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Nine World War II merchant mariners gather at the World War II Memorial on the National Mall in Washington, DC, one day before being presented with a congressional gold medal inside the U.S. Capitol.

Nearly 77 years after fighting ended and 34 years after token veterans recognition was granted, U.S. Merchant Mariners of World War II received the Congressional Gold Medal for their service during a bipartisan presentation inside the U.S. Capitol on May 18.

Nine mariners represented the less than 1,500 who survive out of the more than 240,000 who sailed into harm’s way on commercial vessels to supply Allies in Europe and Asia between 1941 and 1945.

“We gave up our yesterdays for your and their tomorrow,” stated Dave Yoho during the ceremony, which he called a “humble tribute to my fallen brothers.” Yoho served in the engine department, signing on as a 16-year-old.

House Speaker Nancy Pelosi (D-CA) and Senate Republican Leader Mitch McConnell (KY) led the congressional delegation to recognize the mariners.

“We celebrate these patriots for doing their part to preserve liberty,” Pelosi told them.

“They earned their rallying cry: ‘We deliver the goods,’” added McConnell.

U.S. Rep. John Garamendi (D-CA) and the late U.S. Rep. Don Young (R-AK) pushed Congress for years to honor the World War II mariners with a gold medal.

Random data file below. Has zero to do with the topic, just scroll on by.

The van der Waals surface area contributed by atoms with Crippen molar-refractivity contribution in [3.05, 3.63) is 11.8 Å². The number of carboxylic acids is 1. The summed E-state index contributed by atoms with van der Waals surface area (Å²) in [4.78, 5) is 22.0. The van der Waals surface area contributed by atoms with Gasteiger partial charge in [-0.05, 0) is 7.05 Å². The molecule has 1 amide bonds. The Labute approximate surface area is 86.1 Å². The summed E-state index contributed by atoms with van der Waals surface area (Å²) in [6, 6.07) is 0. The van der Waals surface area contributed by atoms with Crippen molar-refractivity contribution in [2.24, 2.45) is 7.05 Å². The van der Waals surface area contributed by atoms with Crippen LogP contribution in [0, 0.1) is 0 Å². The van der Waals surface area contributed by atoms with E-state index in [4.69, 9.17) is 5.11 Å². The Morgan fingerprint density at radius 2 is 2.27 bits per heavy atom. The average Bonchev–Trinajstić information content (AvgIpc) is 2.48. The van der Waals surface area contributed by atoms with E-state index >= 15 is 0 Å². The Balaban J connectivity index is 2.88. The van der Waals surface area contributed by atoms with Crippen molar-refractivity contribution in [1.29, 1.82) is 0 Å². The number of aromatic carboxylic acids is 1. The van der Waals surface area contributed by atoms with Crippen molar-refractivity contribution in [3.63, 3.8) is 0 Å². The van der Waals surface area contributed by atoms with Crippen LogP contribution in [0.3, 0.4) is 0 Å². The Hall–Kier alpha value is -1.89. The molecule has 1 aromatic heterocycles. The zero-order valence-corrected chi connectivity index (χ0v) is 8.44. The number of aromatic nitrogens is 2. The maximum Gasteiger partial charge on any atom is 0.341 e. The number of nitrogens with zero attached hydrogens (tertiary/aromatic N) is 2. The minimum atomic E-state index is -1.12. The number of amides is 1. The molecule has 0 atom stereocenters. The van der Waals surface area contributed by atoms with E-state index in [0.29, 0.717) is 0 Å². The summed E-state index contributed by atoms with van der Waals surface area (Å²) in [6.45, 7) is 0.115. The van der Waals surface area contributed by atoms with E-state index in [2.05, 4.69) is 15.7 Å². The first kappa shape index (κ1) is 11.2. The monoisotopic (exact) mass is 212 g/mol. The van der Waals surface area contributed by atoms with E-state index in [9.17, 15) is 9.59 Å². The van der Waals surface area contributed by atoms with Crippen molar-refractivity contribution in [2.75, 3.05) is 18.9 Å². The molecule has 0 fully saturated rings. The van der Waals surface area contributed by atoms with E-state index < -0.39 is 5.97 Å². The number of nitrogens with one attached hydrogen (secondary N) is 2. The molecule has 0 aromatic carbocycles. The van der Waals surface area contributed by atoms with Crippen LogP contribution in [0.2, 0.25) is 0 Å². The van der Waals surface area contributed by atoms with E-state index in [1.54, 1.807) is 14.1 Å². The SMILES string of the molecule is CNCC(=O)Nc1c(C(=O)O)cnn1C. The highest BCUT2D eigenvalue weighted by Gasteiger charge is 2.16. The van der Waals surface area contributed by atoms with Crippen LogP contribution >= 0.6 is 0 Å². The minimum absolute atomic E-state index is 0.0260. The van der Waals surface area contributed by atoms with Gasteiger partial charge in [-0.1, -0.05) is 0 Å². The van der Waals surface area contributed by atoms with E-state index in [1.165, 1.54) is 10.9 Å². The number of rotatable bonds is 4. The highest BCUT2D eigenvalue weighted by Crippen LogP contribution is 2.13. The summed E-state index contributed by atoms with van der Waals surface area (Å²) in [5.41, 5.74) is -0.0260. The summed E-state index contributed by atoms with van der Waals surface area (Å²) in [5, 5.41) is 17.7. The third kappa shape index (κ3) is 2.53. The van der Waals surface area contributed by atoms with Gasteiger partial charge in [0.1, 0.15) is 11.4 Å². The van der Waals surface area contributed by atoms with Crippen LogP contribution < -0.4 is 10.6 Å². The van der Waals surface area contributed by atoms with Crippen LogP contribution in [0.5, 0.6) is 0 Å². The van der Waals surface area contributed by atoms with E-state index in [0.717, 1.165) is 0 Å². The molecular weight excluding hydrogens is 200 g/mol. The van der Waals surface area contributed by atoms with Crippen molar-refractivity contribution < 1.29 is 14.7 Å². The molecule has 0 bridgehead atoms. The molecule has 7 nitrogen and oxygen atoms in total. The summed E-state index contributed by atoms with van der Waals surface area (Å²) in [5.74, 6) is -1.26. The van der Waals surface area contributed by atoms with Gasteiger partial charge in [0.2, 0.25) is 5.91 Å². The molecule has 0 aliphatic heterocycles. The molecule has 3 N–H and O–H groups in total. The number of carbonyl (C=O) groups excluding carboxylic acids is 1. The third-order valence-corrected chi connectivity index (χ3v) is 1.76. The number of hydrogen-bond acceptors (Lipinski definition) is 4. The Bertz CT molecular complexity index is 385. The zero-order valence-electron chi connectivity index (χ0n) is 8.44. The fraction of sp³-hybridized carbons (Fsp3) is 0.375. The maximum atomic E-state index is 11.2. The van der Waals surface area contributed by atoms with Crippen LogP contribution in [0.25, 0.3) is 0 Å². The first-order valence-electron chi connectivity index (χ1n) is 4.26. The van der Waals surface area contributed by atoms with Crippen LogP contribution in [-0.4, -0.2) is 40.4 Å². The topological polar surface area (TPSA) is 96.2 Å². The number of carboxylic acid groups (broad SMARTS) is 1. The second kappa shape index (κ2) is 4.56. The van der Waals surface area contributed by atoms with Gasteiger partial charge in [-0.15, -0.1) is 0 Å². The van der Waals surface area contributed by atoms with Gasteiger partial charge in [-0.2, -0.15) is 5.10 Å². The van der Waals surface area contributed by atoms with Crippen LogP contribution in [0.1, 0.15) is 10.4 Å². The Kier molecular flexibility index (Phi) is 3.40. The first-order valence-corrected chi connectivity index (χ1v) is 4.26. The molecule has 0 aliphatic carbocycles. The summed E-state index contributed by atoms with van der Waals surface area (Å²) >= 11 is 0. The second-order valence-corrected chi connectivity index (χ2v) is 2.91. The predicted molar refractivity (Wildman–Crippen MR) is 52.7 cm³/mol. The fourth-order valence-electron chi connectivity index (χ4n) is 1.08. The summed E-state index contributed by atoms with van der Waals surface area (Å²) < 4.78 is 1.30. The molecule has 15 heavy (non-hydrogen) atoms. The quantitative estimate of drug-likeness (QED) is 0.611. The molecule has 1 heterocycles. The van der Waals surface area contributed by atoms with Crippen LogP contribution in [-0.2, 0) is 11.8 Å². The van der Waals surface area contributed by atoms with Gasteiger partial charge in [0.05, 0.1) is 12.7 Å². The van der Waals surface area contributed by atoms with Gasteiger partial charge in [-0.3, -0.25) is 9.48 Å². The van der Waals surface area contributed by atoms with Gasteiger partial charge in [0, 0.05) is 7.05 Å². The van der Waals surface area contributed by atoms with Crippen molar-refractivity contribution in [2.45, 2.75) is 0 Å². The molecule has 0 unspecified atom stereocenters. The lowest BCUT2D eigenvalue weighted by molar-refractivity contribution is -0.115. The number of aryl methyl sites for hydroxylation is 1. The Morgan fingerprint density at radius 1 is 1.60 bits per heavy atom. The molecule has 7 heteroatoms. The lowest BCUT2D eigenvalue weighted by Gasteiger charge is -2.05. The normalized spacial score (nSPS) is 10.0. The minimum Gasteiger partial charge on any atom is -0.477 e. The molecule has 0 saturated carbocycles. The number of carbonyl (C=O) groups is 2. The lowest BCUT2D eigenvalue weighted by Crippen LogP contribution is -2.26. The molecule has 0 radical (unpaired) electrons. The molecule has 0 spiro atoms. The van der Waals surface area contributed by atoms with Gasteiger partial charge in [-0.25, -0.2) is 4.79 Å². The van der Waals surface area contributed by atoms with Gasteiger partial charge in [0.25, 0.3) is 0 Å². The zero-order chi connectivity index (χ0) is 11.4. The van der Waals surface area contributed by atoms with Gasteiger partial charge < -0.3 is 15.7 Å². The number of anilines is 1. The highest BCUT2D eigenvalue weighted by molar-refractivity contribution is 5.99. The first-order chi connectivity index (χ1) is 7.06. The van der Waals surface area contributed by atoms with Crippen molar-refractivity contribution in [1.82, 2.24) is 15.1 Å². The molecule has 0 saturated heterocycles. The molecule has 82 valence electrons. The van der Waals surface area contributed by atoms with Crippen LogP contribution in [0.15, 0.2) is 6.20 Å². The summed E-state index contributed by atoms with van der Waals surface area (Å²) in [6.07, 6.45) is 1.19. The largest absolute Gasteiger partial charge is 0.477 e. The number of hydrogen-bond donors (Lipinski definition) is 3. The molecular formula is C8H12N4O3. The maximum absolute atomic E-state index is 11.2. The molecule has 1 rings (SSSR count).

After saying it was “a great day, a happy day,” Garamendi declared, “Without you, the success of the World War II would not have happened.”

House Republican Leader Kevin McCarthy (CA) said the presentation was “long overdue.” He saluted the mariners, “Everything America asked them to do, they delivered.”

U.S. Rep. Joe Courtney (D-CT) paid tribute by quoting President Franklin Roosevelt, “’The merchant marine delivered the goods when and where needed in every theater of operation and across every ocean in the biggest, most difficult job ever undertaken.’”

Also taking part in the presentation were Rear Adm. Michael Wettlaufer, commander of the U.S. Military Sealift Command; U.S. Coast Guard Vice Admiral Scott Buschman and U.S. Maritime Deputy Administrator Lucinda Lesley.